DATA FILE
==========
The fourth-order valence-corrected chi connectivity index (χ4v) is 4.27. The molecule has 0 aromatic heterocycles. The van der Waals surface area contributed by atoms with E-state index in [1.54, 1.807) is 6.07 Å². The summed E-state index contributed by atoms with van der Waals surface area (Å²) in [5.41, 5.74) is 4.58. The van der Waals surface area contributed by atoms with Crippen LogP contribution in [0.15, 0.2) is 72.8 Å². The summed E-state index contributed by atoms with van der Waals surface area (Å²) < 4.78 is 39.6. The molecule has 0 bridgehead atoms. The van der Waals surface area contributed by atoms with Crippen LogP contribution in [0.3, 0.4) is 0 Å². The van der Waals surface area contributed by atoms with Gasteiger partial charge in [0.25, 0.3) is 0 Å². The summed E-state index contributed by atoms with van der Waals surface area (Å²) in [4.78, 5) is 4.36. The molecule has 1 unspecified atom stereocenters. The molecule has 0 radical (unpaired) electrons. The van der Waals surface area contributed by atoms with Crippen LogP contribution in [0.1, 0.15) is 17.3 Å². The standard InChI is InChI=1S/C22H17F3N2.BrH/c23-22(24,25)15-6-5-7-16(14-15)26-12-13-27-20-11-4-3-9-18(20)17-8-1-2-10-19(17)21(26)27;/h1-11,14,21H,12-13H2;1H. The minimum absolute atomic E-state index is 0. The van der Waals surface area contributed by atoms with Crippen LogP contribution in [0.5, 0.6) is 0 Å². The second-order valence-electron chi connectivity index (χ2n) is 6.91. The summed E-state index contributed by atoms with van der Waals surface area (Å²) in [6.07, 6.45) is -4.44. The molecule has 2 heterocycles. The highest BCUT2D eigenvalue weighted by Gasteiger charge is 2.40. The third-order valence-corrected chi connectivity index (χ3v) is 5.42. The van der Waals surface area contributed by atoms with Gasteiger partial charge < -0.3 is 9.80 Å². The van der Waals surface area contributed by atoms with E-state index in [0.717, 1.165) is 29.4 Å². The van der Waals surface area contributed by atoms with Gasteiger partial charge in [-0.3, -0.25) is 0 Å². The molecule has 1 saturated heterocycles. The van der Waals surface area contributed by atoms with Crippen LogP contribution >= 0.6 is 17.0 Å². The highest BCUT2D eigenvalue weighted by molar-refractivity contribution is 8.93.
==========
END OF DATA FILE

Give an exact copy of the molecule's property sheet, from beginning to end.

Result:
The fourth-order valence-corrected chi connectivity index (χ4v) is 4.27. The molecule has 0 aromatic heterocycles. The van der Waals surface area contributed by atoms with E-state index in [1.54, 1.807) is 6.07 Å². The summed E-state index contributed by atoms with van der Waals surface area (Å²) in [5.41, 5.74) is 4.58. The van der Waals surface area contributed by atoms with Crippen LogP contribution in [0.15, 0.2) is 72.8 Å². The summed E-state index contributed by atoms with van der Waals surface area (Å²) < 4.78 is 39.6. The molecule has 0 bridgehead atoms. The van der Waals surface area contributed by atoms with Crippen LogP contribution in [0.3, 0.4) is 0 Å². The van der Waals surface area contributed by atoms with Gasteiger partial charge in [0.25, 0.3) is 0 Å². The summed E-state index contributed by atoms with van der Waals surface area (Å²) in [4.78, 5) is 4.36. The molecule has 1 unspecified atom stereocenters. The molecule has 0 radical (unpaired) electrons. The van der Waals surface area contributed by atoms with Crippen LogP contribution in [0.1, 0.15) is 17.3 Å². The standard InChI is InChI=1S/C22H17F3N2.BrH/c23-22(24,25)15-6-5-7-16(14-15)26-12-13-27-20-11-4-3-9-18(20)17-8-1-2-10-19(17)21(26)27;/h1-11,14,21H,12-13H2;1H. The minimum absolute atomic E-state index is 0. The van der Waals surface area contributed by atoms with Crippen LogP contribution in [0.5, 0.6) is 0 Å². The second-order valence-electron chi connectivity index (χ2n) is 6.91. The summed E-state index contributed by atoms with van der Waals surface area (Å²) in [6.07, 6.45) is -4.44. The molecule has 2 heterocycles. The highest BCUT2D eigenvalue weighted by Gasteiger charge is 2.40. The third-order valence-corrected chi connectivity index (χ3v) is 5.42. The van der Waals surface area contributed by atoms with Gasteiger partial charge < -0.3 is 9.80 Å². The van der Waals surface area contributed by atoms with E-state index in [0.717, 1.165) is 29.4 Å². The van der Waals surface area contributed by atoms with Gasteiger partial charge in [-0.3, -0.25) is 0 Å². The molecule has 1 saturated heterocycles. The van der Waals surface area contributed by atoms with Crippen LogP contribution >= 0.6 is 17.0 Å². The highest BCUT2D eigenvalue weighted by molar-refractivity contribution is 8.93.